“Some Kind Of Inner Madness”

Andrew Sullivan —  Jul 23 2012 @ 11:22am

In the wake of the Colorado shooting, Adam Gopnik makes the case for more gun control laws:

Every country has, along with its core civilities and traditions, some kind of inner madness, a belief so irrational that even death and destruction cannot alter it. In Europe not long ago it was the belief that “honor” of the nation was so important that any insult to it had to be avenged by millions of lives. In America, it has been, for so long now, the belief that guns designed to kill people indifferently and in great numbers can be widely available and not have it end with people being killed, indifferently and in great numbers.

I’ve long reconciled myself to my adopted country’s unique DNA on guns. It’s madness, but a madness so integral to the country – like dirt cheap gas – it has to be managed rather than fought. Adam Ozimek doubts gun laws would have saved lives:

One question to ask is, in the presence of stronger gun laws what would the shooter have done? The IEDs and explosives that filled his apartment suggest that strong illegality wouldn’t have stopped him, as explosives like this are obviously very illegal. This also tells us that even if all guns were somehow kept out of his hands he would still have had extremely dangerous killing tools at his disposal. But realistically I am skeptical that laws could keep guns out of the hands of those determined to get them. 

Fallows looks internationally:

Recently I visited the site of the “Port Arthur Massacre,” in Tasmania, where in 1996 a disturbed young man shot and killed 35 people and wounded 23 more. The site is a kind of national shrine; afterwards, Australia tightened up its gun laws, and there has been nothing remotely comparable in all the years since. In contrast: not long after that shooting, during my incarnation as news-magazine editor, I dispatched reporters to cover then-shocking schoolyard mass shootings in West Paducah, Kentucky, and Jonesboro, Arkansas. Those two episodes, coming back to back, were — as always — supposed to provoke a “national discussion” about guns and gun violence. As always, they didn’t; a while later they were nudged from the national consciousness by Columbine; and since then we have had so many schoolyard- or public-place shootings that those two are barely mentioned.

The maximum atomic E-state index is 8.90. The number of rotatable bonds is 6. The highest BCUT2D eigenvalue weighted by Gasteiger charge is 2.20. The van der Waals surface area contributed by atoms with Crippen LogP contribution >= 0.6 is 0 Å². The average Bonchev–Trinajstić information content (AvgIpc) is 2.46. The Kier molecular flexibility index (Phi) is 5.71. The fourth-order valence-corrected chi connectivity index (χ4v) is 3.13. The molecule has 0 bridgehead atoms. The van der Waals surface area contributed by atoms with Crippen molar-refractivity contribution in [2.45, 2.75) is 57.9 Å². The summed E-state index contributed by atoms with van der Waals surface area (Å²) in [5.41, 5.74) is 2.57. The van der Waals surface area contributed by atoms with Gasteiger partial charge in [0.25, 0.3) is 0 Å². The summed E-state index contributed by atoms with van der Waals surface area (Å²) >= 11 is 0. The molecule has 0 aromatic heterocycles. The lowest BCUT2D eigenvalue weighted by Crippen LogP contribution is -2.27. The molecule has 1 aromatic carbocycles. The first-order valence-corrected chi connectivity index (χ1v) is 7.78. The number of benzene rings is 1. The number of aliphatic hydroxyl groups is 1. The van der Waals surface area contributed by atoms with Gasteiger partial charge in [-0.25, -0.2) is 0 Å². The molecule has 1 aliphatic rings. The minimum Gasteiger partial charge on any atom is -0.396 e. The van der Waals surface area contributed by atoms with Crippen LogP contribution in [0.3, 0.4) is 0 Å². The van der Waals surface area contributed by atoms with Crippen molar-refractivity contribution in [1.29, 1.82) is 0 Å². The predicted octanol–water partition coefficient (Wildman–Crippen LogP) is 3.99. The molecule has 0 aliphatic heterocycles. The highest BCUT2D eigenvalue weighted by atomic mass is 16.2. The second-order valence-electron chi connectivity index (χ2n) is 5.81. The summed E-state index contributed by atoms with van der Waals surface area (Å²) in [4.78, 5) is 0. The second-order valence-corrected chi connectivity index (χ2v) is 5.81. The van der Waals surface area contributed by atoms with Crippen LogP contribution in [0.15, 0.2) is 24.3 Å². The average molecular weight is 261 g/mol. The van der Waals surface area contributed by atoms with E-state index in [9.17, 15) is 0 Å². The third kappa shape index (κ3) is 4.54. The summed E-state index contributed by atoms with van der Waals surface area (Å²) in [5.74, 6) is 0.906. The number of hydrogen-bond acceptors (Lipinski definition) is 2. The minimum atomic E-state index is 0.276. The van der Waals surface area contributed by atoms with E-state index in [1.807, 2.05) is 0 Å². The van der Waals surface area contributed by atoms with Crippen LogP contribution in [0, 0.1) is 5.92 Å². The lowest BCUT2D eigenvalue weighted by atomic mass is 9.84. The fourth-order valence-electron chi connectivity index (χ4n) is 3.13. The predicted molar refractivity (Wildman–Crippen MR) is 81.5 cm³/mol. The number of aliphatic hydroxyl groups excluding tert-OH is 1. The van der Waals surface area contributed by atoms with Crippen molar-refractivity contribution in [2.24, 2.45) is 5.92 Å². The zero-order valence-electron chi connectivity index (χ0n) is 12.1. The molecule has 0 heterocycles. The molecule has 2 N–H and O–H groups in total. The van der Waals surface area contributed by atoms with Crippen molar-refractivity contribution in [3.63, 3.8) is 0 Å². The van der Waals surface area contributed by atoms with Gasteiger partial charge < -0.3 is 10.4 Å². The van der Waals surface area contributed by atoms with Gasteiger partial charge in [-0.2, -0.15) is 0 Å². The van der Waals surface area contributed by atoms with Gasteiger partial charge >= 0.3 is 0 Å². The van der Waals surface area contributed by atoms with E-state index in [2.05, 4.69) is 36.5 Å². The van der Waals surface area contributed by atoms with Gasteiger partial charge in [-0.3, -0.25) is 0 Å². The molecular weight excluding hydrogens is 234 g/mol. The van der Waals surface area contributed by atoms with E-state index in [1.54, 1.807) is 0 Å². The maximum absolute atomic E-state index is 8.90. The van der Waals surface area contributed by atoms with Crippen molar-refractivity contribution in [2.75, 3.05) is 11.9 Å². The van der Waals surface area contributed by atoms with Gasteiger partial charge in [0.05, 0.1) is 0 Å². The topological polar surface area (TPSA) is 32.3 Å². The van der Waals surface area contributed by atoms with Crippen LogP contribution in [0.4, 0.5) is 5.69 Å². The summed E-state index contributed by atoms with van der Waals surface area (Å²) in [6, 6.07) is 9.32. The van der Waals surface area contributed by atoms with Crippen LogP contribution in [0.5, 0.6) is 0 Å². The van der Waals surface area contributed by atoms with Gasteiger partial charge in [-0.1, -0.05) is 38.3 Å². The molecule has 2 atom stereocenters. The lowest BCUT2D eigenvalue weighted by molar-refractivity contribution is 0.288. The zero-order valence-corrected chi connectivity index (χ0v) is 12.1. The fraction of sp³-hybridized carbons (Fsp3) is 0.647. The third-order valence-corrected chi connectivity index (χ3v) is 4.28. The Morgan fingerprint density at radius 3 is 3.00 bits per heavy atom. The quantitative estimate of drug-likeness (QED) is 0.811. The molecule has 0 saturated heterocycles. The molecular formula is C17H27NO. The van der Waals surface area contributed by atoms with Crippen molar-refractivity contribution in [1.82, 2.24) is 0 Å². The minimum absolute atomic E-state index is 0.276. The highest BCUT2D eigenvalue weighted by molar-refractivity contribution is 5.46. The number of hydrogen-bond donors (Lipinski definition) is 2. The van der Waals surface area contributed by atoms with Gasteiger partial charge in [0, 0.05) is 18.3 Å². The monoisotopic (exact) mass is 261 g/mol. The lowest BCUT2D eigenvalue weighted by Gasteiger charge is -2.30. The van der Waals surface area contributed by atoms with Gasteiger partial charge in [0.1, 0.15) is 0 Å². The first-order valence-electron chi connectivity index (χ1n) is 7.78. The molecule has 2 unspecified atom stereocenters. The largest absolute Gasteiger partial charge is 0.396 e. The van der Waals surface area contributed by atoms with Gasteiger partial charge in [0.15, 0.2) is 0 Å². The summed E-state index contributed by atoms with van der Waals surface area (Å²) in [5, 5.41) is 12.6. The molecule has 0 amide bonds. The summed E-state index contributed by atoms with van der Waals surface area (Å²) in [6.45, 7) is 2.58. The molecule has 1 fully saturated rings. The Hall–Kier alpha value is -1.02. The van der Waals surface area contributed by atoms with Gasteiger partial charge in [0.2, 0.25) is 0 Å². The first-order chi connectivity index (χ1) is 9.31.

Dan Baum counters:

It’s true that America’s rate of violent crime remains higher than that in most European countries. But to focus on guns is to dodge a painful truth. America is more violent than other countries because Americans are more violent than other people. Our abundant guns surely make assaults more deadly. But by obsessing over inanimate pieces of metal, we avoid looking at what brings us more often than others to commit violent acts. Many liberal critics understand this when it comes to drug policy. The modern, sophisticated position is that demonizing chemicals is a reductive and ineffective way to address complicated social pathologies. When it comes to gun violence, though, the conversation often stops at the tool, because it is more comfortable to blame it than to examine ourselves.

Francis Wilkinson persuasively argues that only “fools believe there are easy answers to the problem of homicide by firearm.” Jack Shafer concurs:

The impulse to kill irrationally, and to use whatever means accessible to do so, resides deep in the American grain, perhaps integral to being human. That doesn’t mean our situation is hopeless. As Noel Perrin wrote in Giving Up the Gun: Japan’s Reversion to the Sword, 1543-1879, cultures can change their violent ways, but building such a cultural consensus takes more effort and persuasion that just passing new gun-control laws.

Mark Blumenthal points out that there is little public support for more gun control, but Nate Cohn thinks it might make political sense of Obama to advocate for an assault weapons ban.

No it wouldn’t. This is America. People get shot here all the time. And no one really wants to change that.